The plight of our children all around the world remains a frontline topic at big and small conferences, in the families and at different institutions. In all countries that are ravaged by war or civil, religious as well as ethnic strife, women and children are the foremost victims. The information made available by the National Agency for Prohibition of Traffic in Persons and Other Related Matters, NAPTIP, stated that estimated 180 million children around the world are being enslaved through child labour.
According to the Enugu Zonal Coordinator of the agency, Mrs. Nkiruka Micheal, employers exert such inhuman control over the unfortunate children. “Those subjected to child labour are under the control and at the mercy of their employers, as they rarely have access to education and are subjected to physical, sexual and psychological abuse. These children are too young to do the jobs assigned to them; they are engaged in long hours while doing the jobs but are paid too little for the jobs. They are subjected to dangerous working environment, among others.”
The level of wickedness met out to children under this condition is unspeakable. Often, parents are lured with fictitious promise by guardians. This is aptly captured by Mrs. Michael thus: “The exploitation comes in deceptive forms which include promise to sell in big supermarkets, hair dressing saloons in the city, promise of marriage abroad, promise to be models abroad, promise to play for foreign football clubs, among others.”
A survey conducted by the Federal Office of Statistics, FOS and supported by the International Labour Organisation stated that out of the 120muillion Nigerian population, more than 15 million Nigerian children below the age of 14 works under hard condition to take care of the cost of going to school and related needs. It showed that out of this figure, 7.8 million were boys while 7.2 million were girls. Further breakdown of the figure showed that out of the 15million, eight million were in school; six million of the working children were not in school at all (51 percent girls and 49 percent boys).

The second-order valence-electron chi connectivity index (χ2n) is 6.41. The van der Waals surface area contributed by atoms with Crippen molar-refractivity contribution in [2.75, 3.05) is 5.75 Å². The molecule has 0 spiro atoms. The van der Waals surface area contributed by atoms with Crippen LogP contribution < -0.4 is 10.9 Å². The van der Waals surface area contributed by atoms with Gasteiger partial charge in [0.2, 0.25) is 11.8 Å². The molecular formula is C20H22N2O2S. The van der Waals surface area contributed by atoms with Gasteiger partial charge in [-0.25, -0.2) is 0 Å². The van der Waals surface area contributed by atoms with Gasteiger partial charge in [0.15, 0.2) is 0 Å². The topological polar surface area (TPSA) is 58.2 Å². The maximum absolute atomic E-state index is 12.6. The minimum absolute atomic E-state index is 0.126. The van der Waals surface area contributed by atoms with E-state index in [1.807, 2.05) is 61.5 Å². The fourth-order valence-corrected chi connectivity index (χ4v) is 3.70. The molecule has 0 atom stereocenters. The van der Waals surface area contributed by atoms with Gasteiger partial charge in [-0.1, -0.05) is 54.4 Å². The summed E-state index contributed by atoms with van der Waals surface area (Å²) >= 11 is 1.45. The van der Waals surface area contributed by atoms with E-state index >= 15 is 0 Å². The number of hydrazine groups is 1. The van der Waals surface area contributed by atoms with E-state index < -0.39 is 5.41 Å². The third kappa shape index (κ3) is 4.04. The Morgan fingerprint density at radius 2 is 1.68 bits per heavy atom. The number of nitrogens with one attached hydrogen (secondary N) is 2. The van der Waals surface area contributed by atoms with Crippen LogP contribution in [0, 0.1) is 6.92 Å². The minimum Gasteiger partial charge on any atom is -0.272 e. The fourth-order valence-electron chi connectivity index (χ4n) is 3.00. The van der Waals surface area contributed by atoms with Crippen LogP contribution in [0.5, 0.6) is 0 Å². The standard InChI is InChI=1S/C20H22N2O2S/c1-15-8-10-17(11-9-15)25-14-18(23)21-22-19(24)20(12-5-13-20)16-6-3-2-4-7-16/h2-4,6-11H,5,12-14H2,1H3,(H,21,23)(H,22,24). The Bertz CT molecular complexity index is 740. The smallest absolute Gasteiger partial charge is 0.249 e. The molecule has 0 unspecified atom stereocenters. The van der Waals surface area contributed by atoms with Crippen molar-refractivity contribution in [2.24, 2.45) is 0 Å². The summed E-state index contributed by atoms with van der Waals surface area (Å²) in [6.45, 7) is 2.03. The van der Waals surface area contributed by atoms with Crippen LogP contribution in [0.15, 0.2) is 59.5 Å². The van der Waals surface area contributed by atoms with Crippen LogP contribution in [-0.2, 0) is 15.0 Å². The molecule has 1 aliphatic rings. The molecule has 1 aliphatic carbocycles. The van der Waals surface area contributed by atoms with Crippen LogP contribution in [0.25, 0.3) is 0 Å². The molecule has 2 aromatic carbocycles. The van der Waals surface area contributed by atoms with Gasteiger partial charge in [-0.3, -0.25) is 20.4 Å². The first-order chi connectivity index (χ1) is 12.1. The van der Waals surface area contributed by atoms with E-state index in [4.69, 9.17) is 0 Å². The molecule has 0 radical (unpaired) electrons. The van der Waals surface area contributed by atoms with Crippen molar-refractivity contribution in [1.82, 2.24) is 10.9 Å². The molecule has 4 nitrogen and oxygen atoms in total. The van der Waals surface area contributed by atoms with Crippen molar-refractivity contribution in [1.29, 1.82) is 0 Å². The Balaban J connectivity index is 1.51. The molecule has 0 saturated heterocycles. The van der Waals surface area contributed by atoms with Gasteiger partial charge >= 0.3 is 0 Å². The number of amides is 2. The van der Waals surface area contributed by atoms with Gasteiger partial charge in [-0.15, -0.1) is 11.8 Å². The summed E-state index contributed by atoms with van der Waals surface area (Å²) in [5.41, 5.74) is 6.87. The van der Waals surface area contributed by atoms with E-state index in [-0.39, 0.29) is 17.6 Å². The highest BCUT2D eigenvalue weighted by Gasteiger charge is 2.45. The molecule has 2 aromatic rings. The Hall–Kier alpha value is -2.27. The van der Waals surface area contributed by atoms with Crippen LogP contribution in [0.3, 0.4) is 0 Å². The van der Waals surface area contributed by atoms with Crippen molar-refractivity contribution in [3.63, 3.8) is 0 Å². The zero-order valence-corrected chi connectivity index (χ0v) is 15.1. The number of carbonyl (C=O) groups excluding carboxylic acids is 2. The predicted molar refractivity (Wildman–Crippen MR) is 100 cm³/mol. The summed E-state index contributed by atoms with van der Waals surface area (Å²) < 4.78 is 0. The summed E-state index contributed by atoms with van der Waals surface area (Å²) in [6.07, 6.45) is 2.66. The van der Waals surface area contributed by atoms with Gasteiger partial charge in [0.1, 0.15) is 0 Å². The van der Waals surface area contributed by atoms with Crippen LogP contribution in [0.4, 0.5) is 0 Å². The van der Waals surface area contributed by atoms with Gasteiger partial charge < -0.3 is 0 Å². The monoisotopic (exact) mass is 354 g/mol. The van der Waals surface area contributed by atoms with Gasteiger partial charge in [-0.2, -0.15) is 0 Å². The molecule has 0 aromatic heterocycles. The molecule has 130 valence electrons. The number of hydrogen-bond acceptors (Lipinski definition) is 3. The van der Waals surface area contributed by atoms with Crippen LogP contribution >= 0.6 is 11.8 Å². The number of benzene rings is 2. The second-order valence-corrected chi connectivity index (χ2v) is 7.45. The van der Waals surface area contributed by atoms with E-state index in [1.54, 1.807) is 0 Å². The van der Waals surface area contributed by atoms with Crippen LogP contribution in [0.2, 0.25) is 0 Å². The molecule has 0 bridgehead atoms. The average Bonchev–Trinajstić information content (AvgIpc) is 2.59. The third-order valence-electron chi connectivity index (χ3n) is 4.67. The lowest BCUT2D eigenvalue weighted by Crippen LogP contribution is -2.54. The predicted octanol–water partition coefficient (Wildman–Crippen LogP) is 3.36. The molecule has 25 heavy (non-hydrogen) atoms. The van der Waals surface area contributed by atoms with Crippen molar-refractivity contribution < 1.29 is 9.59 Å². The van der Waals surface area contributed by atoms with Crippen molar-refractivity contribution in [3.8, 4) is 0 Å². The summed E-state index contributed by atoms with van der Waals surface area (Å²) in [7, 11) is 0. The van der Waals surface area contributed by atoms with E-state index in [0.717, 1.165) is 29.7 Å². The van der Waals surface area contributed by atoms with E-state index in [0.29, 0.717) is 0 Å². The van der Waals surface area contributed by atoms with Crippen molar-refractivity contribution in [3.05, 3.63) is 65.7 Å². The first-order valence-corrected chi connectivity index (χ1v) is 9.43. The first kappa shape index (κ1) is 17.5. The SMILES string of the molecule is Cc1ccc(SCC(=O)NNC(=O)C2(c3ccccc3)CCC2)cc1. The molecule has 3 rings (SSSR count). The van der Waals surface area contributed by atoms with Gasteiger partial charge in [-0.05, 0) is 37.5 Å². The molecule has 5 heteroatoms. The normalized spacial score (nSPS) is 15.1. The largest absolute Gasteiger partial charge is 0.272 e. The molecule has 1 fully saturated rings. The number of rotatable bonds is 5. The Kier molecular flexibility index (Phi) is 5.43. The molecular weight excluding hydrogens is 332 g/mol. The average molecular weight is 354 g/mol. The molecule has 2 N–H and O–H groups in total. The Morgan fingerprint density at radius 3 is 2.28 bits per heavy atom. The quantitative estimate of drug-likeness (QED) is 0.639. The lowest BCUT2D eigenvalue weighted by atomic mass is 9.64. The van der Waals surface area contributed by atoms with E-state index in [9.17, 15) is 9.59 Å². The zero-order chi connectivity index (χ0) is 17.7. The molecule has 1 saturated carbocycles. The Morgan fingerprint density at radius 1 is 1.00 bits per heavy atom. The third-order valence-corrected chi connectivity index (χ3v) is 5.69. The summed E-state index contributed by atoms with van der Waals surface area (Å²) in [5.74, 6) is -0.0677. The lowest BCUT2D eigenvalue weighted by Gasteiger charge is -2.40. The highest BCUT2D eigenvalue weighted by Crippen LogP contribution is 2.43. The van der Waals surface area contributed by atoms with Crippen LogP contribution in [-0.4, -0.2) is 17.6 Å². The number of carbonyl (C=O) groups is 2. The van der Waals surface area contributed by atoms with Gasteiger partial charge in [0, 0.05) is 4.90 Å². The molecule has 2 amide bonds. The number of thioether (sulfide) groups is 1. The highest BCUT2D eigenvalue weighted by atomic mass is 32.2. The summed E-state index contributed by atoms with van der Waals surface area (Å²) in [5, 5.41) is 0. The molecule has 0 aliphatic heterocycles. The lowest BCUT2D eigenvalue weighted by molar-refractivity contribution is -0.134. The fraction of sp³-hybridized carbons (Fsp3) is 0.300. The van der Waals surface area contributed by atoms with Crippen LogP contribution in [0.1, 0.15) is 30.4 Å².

Recently the ILO again raised alarm over what it described as the worsening case of child labour in Nigeria and other sub-Saharan African countries. At a press conference in Geneva to mark the World Day against Child Labour, the Director, ILO’s International Programme on the Elimination of Child Labour, Constance Thomas, stated that, “There are worsening situation of child labour in Nigeria just as in other African countries. Child labour is a general problem in Nigeria and Africa percentage wise and there are some countries in Africa where one out of four children is in child labour and many of those are in child domestic work doing “cleaning, ironing, cooking, gardening, collecting water, looking after other children and caring for the elderly”.
Cultural, traditional, religious, illiteracy, poverty and gender are the spring board encouraging the activities that create the platform for child labour to thrive. Mrs. Michael was right after all: children in this category go through untold “trauma and depression, loss of childhood care and education, unwanted pregnancies, early motherhood, stigmatisation, high risks of contracting Sexually Transmitted Diseases, among others”.
This is a challenge to governments at all levels, traditional and religious institutions in the country. There is an urgent need to address this menace through necessary legal framework, better economic policies and refined cultural practices.